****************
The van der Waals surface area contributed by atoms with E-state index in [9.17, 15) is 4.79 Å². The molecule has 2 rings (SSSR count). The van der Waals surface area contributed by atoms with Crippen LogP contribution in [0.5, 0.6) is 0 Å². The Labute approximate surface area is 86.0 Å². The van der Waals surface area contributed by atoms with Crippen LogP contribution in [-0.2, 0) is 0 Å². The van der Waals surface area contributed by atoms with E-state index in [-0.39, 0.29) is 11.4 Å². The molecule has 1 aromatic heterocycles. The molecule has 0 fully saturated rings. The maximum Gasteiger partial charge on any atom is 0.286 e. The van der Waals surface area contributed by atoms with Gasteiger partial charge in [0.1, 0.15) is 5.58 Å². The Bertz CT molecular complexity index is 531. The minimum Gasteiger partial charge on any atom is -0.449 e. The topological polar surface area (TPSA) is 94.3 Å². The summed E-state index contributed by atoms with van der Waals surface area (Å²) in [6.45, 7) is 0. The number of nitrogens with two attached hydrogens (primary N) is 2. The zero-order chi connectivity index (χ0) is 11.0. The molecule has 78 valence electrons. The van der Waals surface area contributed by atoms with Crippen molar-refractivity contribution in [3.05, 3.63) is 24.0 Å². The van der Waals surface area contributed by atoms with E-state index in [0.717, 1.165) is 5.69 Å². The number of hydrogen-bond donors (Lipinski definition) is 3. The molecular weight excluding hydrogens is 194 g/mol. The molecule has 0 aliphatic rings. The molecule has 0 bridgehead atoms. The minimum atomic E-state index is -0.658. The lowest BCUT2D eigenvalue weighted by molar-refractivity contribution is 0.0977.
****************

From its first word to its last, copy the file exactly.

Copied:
The van der Waals surface area contributed by atoms with E-state index in [9.17, 15) is 4.79 Å². The molecule has 2 rings (SSSR count). The van der Waals surface area contributed by atoms with Crippen LogP contribution in [0.5, 0.6) is 0 Å². The Labute approximate surface area is 86.0 Å². The van der Waals surface area contributed by atoms with Crippen LogP contribution in [-0.2, 0) is 0 Å². The van der Waals surface area contributed by atoms with E-state index in [-0.39, 0.29) is 11.4 Å². The molecule has 1 aromatic heterocycles. The molecule has 0 fully saturated rings. The maximum Gasteiger partial charge on any atom is 0.286 e. The van der Waals surface area contributed by atoms with Gasteiger partial charge in [0.1, 0.15) is 5.58 Å². The Bertz CT molecular complexity index is 531. The minimum Gasteiger partial charge on any atom is -0.449 e. The topological polar surface area (TPSA) is 94.3 Å². The summed E-state index contributed by atoms with van der Waals surface area (Å²) in [6.45, 7) is 0. The number of nitrogens with two attached hydrogens (primary N) is 2. The zero-order chi connectivity index (χ0) is 11.0. The molecule has 78 valence electrons. The van der Waals surface area contributed by atoms with Crippen molar-refractivity contribution in [3.05, 3.63) is 24.0 Å². The van der Waals surface area contributed by atoms with E-state index in [0.717, 1.165) is 5.69 Å². The number of hydrogen-bond donors (Lipinski definition) is 3. The molecular weight excluding hydrogens is 194 g/mol. The molecule has 0 aliphatic rings. The molecule has 0 bridgehead atoms. The minimum atomic E-state index is -0.658. The lowest BCUT2D eigenvalue weighted by molar-refractivity contribution is 0.0977.